What’s wrong with hipsters?

You see a lot of them in London. Shoreditch and Hoxton are where they’re most prevalent, but Hackney, Soho, Camden, Islington and Fitzrovia can all boast plenty. Even dear old Wandsworth has been invaded. Find anywhere with an art school and you’ll find a few of them hanging around. If you haven’t guessed, I’m talking about hipsters.

Now, hipsters get a lot of stick these days. As subcultures go, they’re more reviled than goths, geeks and hippies combined. But what exactly is a hipster? This is where people seem to run into trouble.

A hipster, it seems, is someone who takes pride in being different from the crowd. Nothing wrong with that, surely? I mean, who wouldn’t want to be seen as an individual? Ah, hold on, looks like I missed the point. The point is that the hipster is someone who takes pride in the difference itself – difference is what they cultivate. The problem arises from the fact that the difference manifests itself in the same clothing , hair and affectations as every other hipster, resulting in a kind of uniform. And the pride manifests itself in smugness.

The ire towards hipsters is not derived from the fact that they are eclectic and different, so much as that they think they are eclectic and different. Ironically, if someone genuinely was eclectic and different, they probably wouldn’t be classed as a hipster.

The look is fairly easy to identify – NHS glasses, lumberjack shirt, skinny jeans, keffiyeh, maybe some sort of woolly hat. And stupid hair. Basically, if you see a haircut and think, “That looks stupid,” you’ve probably found yourself a hipster. There may be a scraggly beard attached, if scraggly is even a word (I don’t think it is). If you trawl Topman, you can probably catch several.

Interestingly, the reputation of the hipster as less “trend setter/social rebel” and more “rich, middle-class, self-important, unoriginal snob in uniform” means that now, about the most insulting thing you can say to a hipster is that they are, in fact, a hipster. By labelling them a hipster, you effectively call them exactly the opposite of what a hipster desires to be. Some commentators have even gone so far as to suggest that by their very existence, hipsters have destroyed the meaning of cool.

I wouldn’t go so far as to say that, but I do think the hipsters may be an interesting (although it goes against the hipster way to admit to being interested in anything) by-product of globalisation. With minor variations, hipsters may be found all over the world (as the Independent article above notes). As so many of the major clothing stores are multinational if not worldwide, there’s no need to hipsters to mix and match to achieve a look – they can buy the whole thing down their local high street. Head into Top Shop or Uni Qlo or – if you’re poor – Primark or H&M.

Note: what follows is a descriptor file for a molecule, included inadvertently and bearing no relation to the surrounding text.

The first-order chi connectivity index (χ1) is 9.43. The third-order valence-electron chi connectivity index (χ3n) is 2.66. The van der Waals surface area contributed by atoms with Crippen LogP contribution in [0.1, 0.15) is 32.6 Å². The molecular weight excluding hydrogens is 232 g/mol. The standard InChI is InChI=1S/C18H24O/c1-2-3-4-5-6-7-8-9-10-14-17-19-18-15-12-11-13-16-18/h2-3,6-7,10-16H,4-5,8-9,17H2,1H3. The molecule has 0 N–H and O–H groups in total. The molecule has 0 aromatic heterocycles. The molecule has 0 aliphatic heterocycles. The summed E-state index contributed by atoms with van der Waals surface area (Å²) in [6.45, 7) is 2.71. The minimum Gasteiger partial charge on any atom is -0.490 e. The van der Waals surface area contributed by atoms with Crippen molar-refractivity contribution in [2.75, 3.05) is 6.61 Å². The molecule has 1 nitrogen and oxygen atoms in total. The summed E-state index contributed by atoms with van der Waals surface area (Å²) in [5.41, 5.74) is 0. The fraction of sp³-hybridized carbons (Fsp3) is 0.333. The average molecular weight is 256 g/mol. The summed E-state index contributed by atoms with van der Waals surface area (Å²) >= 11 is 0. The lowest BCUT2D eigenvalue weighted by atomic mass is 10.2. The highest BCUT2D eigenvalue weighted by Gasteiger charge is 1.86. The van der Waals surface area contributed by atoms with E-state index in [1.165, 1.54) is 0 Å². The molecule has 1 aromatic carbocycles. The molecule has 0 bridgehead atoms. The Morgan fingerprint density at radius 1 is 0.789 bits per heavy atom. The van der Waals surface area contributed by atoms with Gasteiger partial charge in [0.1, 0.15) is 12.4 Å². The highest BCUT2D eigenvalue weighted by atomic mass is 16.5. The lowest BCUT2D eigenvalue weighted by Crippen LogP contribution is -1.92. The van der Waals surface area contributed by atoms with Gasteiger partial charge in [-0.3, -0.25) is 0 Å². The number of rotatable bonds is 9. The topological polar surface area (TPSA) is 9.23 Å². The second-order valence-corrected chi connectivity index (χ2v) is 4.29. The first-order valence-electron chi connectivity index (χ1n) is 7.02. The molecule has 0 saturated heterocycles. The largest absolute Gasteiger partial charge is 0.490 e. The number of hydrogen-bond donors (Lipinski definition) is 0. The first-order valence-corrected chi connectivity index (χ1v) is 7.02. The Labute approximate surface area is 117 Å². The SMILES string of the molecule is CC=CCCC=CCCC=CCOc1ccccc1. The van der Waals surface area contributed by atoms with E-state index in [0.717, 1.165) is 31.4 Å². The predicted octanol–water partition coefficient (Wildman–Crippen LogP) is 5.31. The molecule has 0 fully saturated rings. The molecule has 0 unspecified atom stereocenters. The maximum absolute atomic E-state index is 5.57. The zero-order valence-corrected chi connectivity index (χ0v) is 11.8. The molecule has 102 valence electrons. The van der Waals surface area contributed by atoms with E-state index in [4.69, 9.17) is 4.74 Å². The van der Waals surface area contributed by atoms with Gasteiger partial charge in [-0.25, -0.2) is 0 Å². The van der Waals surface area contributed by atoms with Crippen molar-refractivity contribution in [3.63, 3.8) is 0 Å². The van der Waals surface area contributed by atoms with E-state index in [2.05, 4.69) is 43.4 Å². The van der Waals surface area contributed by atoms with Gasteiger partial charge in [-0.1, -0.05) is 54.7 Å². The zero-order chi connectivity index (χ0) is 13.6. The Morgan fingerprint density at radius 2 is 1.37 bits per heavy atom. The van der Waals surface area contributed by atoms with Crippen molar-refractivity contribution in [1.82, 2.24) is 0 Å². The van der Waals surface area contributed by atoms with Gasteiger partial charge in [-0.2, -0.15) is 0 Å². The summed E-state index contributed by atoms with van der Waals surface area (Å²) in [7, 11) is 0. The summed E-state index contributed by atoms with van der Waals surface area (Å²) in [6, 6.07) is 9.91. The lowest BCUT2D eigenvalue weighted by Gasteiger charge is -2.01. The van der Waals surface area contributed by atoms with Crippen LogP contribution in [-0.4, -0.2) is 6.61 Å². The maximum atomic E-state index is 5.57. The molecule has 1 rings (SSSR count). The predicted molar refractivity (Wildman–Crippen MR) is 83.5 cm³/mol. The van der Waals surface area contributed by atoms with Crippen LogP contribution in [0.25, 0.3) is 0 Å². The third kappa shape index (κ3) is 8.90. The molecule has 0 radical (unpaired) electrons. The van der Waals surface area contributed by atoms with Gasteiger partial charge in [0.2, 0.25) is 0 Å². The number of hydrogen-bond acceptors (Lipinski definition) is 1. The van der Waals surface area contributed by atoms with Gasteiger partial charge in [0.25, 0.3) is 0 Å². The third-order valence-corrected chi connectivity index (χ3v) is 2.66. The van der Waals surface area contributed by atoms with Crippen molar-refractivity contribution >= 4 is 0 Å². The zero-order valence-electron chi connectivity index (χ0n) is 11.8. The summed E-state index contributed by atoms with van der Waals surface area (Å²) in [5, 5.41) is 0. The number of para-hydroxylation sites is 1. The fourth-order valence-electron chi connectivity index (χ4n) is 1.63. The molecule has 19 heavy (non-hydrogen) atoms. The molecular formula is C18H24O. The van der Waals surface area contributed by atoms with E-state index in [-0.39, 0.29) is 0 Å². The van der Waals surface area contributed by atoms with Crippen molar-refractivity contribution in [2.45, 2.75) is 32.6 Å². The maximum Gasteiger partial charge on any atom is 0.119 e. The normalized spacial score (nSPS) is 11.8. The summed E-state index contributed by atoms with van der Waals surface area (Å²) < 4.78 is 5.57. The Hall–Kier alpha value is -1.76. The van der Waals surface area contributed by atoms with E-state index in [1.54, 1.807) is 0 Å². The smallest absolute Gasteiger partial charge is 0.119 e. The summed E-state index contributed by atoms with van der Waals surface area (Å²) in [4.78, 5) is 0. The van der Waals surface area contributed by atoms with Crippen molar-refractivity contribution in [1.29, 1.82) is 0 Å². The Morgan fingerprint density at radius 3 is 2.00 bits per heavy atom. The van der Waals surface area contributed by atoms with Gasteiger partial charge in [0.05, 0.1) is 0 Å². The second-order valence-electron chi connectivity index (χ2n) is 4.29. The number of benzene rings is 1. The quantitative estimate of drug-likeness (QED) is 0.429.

Primark. I think my image researcher may have made a mistake.

Basically, Westfield should see you alright. Interesting fact: Uni Qlo is a Japanese term derived from the English “eunuch clothes.” [NOTE FROM LAWYERS: No it is not]

So what’s the solution? Well, if you want to be unique and different, try actually being unique and different. Try enjoying what you like, rather than what the Internet and adverts tell you you should like. Wear clothes that suit you that you picked out yourself – instead of going for a charity shop look, try going to an actual charity shop. Listen to music you’ve found that you like, and if it goes mainstream, well, that’s just a sign of your good taste.
Also, stop wearing those plastic glasses, you look ridiculous.

Further Viewing
Being a dickhead’s cool, apparently. Thanks to Sazzi for alerting me to this.


Filed under Arts, Camden, Fashion and trends, Hackney, Islington, London, Music, Only loosely about London, Shopping, Shoreditch, West End

Up and down the City Road

This entry may be a little brief, for which I apologise. I found myself on an unexpected evening out with Teachmaster D, the Catlady, Mistress Bitch and Mistress Bitch’s boyfriend, among others. It was a surprisingly eventful evening in which the Archies somehow became associated with Holocaust denial.

The Archies

You bastards.

That being said, here is the entry for today, such as it is.

I’ve always been a bit sceptical about those people who claim there’s something mystical about wandering about the city. Don’t get me wrong, it’s nice and all, but let’s not pretend it’s anything other than a pleasant way to fill a boring afternoon. Still, yesterday I had a trip out that did rather make me wonder.

You see, I set out with no particular goal in mind. It’s quite often how I roll on a boring weekend – jump on a train and see where I end up. As the train rolled into London Bridge, it occurred to me that it might be quite pleasant to head over to Islington and have a look down Camden Passage. Cass Art have a very large shop there, and I felt I could justify a visit.